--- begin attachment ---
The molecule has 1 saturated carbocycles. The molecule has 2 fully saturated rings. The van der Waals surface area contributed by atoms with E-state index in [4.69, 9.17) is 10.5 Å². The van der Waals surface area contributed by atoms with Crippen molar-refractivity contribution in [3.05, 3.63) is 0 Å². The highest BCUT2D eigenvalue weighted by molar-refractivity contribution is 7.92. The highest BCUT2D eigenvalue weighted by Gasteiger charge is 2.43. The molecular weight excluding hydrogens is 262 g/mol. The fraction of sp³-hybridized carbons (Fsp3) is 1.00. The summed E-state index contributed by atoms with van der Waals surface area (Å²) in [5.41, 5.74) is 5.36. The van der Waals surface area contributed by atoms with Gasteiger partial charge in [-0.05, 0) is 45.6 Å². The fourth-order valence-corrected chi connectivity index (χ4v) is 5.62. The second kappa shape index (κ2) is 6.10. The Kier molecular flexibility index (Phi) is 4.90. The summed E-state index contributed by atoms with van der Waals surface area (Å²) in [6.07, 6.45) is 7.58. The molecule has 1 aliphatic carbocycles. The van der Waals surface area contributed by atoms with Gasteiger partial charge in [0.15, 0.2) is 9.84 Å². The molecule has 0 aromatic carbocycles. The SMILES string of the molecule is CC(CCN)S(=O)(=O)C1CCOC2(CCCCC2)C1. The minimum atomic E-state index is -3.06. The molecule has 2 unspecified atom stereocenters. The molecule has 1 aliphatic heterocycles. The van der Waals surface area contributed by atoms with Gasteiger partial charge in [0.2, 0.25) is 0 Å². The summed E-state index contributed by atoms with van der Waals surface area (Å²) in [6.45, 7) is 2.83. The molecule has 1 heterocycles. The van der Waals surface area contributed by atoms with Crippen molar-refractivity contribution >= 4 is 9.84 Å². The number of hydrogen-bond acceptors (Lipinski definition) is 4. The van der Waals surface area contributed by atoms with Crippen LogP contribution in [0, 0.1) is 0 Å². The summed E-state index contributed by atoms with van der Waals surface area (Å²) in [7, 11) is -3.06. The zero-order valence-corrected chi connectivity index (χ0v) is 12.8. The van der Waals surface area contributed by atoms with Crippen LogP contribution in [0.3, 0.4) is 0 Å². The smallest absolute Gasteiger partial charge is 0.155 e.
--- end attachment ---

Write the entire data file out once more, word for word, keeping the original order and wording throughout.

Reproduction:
The molecule has 1 saturated carbocycles. The molecule has 2 fully saturated rings. The van der Waals surface area contributed by atoms with E-state index in [4.69, 9.17) is 10.5 Å². The van der Waals surface area contributed by atoms with Crippen molar-refractivity contribution in [3.05, 3.63) is 0 Å². The highest BCUT2D eigenvalue weighted by molar-refractivity contribution is 7.92. The highest BCUT2D eigenvalue weighted by Gasteiger charge is 2.43. The molecular weight excluding hydrogens is 262 g/mol. The fraction of sp³-hybridized carbons (Fsp3) is 1.00. The summed E-state index contributed by atoms with van der Waals surface area (Å²) in [5.41, 5.74) is 5.36. The van der Waals surface area contributed by atoms with Gasteiger partial charge in [-0.05, 0) is 45.6 Å². The fourth-order valence-corrected chi connectivity index (χ4v) is 5.62. The second kappa shape index (κ2) is 6.10. The Kier molecular flexibility index (Phi) is 4.90. The summed E-state index contributed by atoms with van der Waals surface area (Å²) in [6.07, 6.45) is 7.58. The molecule has 1 aliphatic carbocycles. The van der Waals surface area contributed by atoms with Gasteiger partial charge in [0.15, 0.2) is 9.84 Å². The molecule has 0 aromatic carbocycles. The SMILES string of the molecule is CC(CCN)S(=O)(=O)C1CCOC2(CCCCC2)C1. The minimum atomic E-state index is -3.06. The molecule has 2 unspecified atom stereocenters. The molecule has 1 aliphatic heterocycles. The van der Waals surface area contributed by atoms with Gasteiger partial charge in [0.2, 0.25) is 0 Å². The summed E-state index contributed by atoms with van der Waals surface area (Å²) in [6.45, 7) is 2.83. The molecule has 1 heterocycles. The van der Waals surface area contributed by atoms with Crippen molar-refractivity contribution >= 4 is 9.84 Å². The number of hydrogen-bond acceptors (Lipinski definition) is 4. The van der Waals surface area contributed by atoms with Crippen LogP contribution in [0, 0.1) is 0 Å². The summed E-state index contributed by atoms with van der Waals surface area (Å²) in [7, 11) is -3.06. The zero-order valence-corrected chi connectivity index (χ0v) is 12.8. The van der Waals surface area contributed by atoms with Crippen LogP contribution in [0.3, 0.4) is 0 Å². The smallest absolute Gasteiger partial charge is 0.155 e.